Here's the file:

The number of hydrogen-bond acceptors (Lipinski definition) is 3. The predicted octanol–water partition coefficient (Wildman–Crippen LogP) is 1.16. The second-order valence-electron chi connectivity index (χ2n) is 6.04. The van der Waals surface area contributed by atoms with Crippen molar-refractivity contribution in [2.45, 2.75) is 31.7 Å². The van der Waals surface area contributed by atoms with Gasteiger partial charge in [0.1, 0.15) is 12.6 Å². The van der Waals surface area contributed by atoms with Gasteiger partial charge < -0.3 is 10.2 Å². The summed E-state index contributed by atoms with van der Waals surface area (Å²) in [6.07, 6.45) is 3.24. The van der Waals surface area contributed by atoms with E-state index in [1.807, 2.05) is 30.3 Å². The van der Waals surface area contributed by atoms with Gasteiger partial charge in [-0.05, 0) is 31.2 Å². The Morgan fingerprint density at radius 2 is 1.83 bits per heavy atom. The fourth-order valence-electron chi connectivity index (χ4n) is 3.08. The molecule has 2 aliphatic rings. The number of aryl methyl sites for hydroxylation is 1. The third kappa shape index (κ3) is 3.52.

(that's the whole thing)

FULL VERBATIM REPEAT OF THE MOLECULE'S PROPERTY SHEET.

The number of hydrogen-bond acceptors (Lipinski definition) is 3. The predicted octanol–water partition coefficient (Wildman–Crippen LogP) is 1.16. The second-order valence-electron chi connectivity index (χ2n) is 6.04. The van der Waals surface area contributed by atoms with Crippen molar-refractivity contribution in [2.45, 2.75) is 31.7 Å². The van der Waals surface area contributed by atoms with Gasteiger partial charge in [0.1, 0.15) is 12.6 Å². The van der Waals surface area contributed by atoms with Gasteiger partial charge < -0.3 is 10.2 Å². The summed E-state index contributed by atoms with van der Waals surface area (Å²) in [6.07, 6.45) is 3.24. The van der Waals surface area contributed by atoms with E-state index in [1.807, 2.05) is 30.3 Å². The van der Waals surface area contributed by atoms with Gasteiger partial charge in [-0.05, 0) is 31.2 Å². The Morgan fingerprint density at radius 2 is 1.83 bits per heavy atom. The fourth-order valence-electron chi connectivity index (χ4n) is 3.08. The molecule has 2 aliphatic rings. The number of aryl methyl sites for hydroxylation is 1. The third kappa shape index (κ3) is 3.52.